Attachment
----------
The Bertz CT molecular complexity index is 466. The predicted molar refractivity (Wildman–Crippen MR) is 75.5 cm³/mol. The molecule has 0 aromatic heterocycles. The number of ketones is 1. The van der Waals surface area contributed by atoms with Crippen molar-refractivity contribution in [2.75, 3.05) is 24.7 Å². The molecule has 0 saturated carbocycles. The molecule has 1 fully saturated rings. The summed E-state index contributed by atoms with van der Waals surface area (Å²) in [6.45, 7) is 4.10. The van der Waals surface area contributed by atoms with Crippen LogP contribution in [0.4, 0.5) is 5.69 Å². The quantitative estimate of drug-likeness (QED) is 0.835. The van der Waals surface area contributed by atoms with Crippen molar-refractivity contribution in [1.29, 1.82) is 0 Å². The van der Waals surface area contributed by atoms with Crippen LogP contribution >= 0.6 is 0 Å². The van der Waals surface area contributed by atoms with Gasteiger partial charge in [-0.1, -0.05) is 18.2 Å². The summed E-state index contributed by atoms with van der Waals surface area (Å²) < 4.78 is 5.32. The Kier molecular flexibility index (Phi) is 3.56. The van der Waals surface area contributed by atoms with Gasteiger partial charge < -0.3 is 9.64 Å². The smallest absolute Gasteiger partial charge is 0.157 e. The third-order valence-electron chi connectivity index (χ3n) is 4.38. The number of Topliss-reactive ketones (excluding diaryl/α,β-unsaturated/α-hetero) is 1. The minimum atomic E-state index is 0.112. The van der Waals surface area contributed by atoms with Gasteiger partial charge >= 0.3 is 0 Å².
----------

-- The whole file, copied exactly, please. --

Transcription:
The Bertz CT molecular complexity index is 466. The predicted molar refractivity (Wildman–Crippen MR) is 75.5 cm³/mol. The molecule has 0 aromatic heterocycles. The number of ketones is 1. The van der Waals surface area contributed by atoms with Crippen molar-refractivity contribution in [2.75, 3.05) is 24.7 Å². The molecule has 0 saturated carbocycles. The molecule has 1 fully saturated rings. The summed E-state index contributed by atoms with van der Waals surface area (Å²) in [6.45, 7) is 4.10. The van der Waals surface area contributed by atoms with Crippen LogP contribution in [0.4, 0.5) is 5.69 Å². The quantitative estimate of drug-likeness (QED) is 0.835. The van der Waals surface area contributed by atoms with Crippen molar-refractivity contribution in [1.29, 1.82) is 0 Å². The van der Waals surface area contributed by atoms with Crippen LogP contribution >= 0.6 is 0 Å². The van der Waals surface area contributed by atoms with Gasteiger partial charge in [-0.1, -0.05) is 18.2 Å². The summed E-state index contributed by atoms with van der Waals surface area (Å²) < 4.78 is 5.32. The Kier molecular flexibility index (Phi) is 3.56. The van der Waals surface area contributed by atoms with Gasteiger partial charge < -0.3 is 9.64 Å². The smallest absolute Gasteiger partial charge is 0.157 e. The third-order valence-electron chi connectivity index (χ3n) is 4.38. The number of Topliss-reactive ketones (excluding diaryl/α,β-unsaturated/α-hetero) is 1. The minimum atomic E-state index is 0.112. The van der Waals surface area contributed by atoms with Gasteiger partial charge >= 0.3 is 0 Å².